by Michael Bontrager, Chatham Financial Founder and CEO




This week I had the privilege of moderating a panel at an event sponsored by the U.S. Chamber of Commerce called, “Over the Counter (OTC) Derivatives Reform: Preparing for a Changing Marketplace.” The Chamber organized this event to continue to facilitate discussion around how the Dodd-Frank bill could impact derivatives end users and what issues are most critical as we work through the rulemaking phase of the legislation.




CFTC Chairman Gensler gave the opening speech in which he repeated his view that the derivatives piece of the legislation is quite clear already, giving the impression that regulators simply need to put some details around the clear text of the bill. In the panel I moderated immediately after Gensler’s speech, we heard from treasury professionals from Disney, Boeing, IBM and Trustmark Corporation, who not only think the legislation is less than clear, but also think that critical issues remain open to interpretation. How certain words are defined could have a major impact on their firms and thousands of other end users around the country. In some sense then, with key terms yet to be defined, the rulemaking process becomes even more critical than the legislative process. It is definitely not just a matter of fine tuning.




Of particular concern is the question on margin for uncleared trades. While the legislation specifically exempts end users from central clearing, the language on margin is not as crystal clear. Knowing this, Congress went to great lengths to clarify that Congress did not intend for margin to be imposed on end users for their uncleared trades. But on Tuesday, Chairman Gensler intimated that he thinks he might still have the authority to impose margin on end users. To be clear, the CFTC is just one of three regulatory bodies that will decide whether margin can be imposed on end users. Still, it is concerning that after end users fought so hard to earn widespread agreement in Congress that end users must be exempt from margin requirements – whether for cleared or uncleared trades – that the imposition of margin on end users remains under consideration at the rulemaking phase.




As we have been arguing for more than a year, a margin requirement could be very damaging to corporate America and the economy at large. Over 90% of American companies in the Global Fortune 500 use derivatives to hedge away risks they don’t wish to retain. Requiring margin on these end users would divert huge amounts of working capital from new projects and investments that promote growth into margin accounts where it would sit idle as collateral for hedges. If end users are not exempted from margin requirements, companies will face the difficult decision between taking valuable working capital away from growth-producing functions OR not hedging, thereby subjecting their companies to volatile swings in costs, earnings and value due to FX, interest rate or commodity prices over which they have no control.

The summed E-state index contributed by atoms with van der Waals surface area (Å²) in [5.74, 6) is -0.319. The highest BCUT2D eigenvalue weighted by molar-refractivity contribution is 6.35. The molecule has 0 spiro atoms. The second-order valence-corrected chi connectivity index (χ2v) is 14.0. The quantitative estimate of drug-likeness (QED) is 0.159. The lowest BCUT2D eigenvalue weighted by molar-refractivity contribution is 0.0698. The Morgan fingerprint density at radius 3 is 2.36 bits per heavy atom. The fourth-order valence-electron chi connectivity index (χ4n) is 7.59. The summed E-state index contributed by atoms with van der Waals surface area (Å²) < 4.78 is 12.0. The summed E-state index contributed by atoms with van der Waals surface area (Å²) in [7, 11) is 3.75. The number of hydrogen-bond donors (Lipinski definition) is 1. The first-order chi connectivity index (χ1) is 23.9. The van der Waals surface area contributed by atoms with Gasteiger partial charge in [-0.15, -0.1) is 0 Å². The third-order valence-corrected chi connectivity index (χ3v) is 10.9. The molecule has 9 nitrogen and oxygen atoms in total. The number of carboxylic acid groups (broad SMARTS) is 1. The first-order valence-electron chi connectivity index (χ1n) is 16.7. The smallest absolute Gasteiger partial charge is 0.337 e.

One of the panelists, Christine McCarthy, EVP and Treasurer at Disney said that if margin were indeed required, it would likely reduce the amount of hedging that Disney could do, increasing their risk profile and the volatility of their earnings. Another panelist, Tammy Evans, the Director of Global Funding, Investments and FX at IBM stated that they estimated IBM would need to set aside as much as $5 billion toward margin requirements, which is what they spend in acquisitions and new projects in an entire year. Do we really want the Disneys and IBMs of the world to halt or drastically reduce their plans for growth?




Certainly, if these companies actually created systemic risk, the greater good of protecting our financial security could justify this imposition. Indeed, that is the whole purpose behind the “major swap participant” category of firms that would be required to post margin for all of their derivative trades. But end user hedging has never created systemic risk. So there would be no appreciable benefit in the form of a reduction in systemic risk and the cost would be quite high – American companies could be less competitive in the global marketplace and the new investment and growth we so desperately need could be slowed dramatically.




On these and many other issues, the stakes of the regulatory rulemaking process are high. The issues at hand will have far reaching impact, not only on how companies manage their risks, but on global competitiveness. We are hopeful that the concerns companies have will be thoughtfully addressed in the coming months. With respect to the possibility that end users could be subject to margin, we remain hopeful that regulators will interpret their authority in line with Congressional intent. The letter from Chairmen Dodd and Lincoln to Chairmen Frank and Peterson establishes what was clear throughout the legislative debate – that Congress did not intend for margin requirements to apply to end users.




As you can tell, Chatham feels deeply about ensuring that companies are able to efficiently and effectively manage the uncertainties in their businesses. We have actively engaged with legislators, regulators and end users throughout the policy debate to advocate for reforms that address problems in the market that were revealed during the financial crisis and that ensure our economy and capital markets remain vibrant and competitive. If you would like to see highlights from the CSPAN coverage of the event, CLICK HERE.

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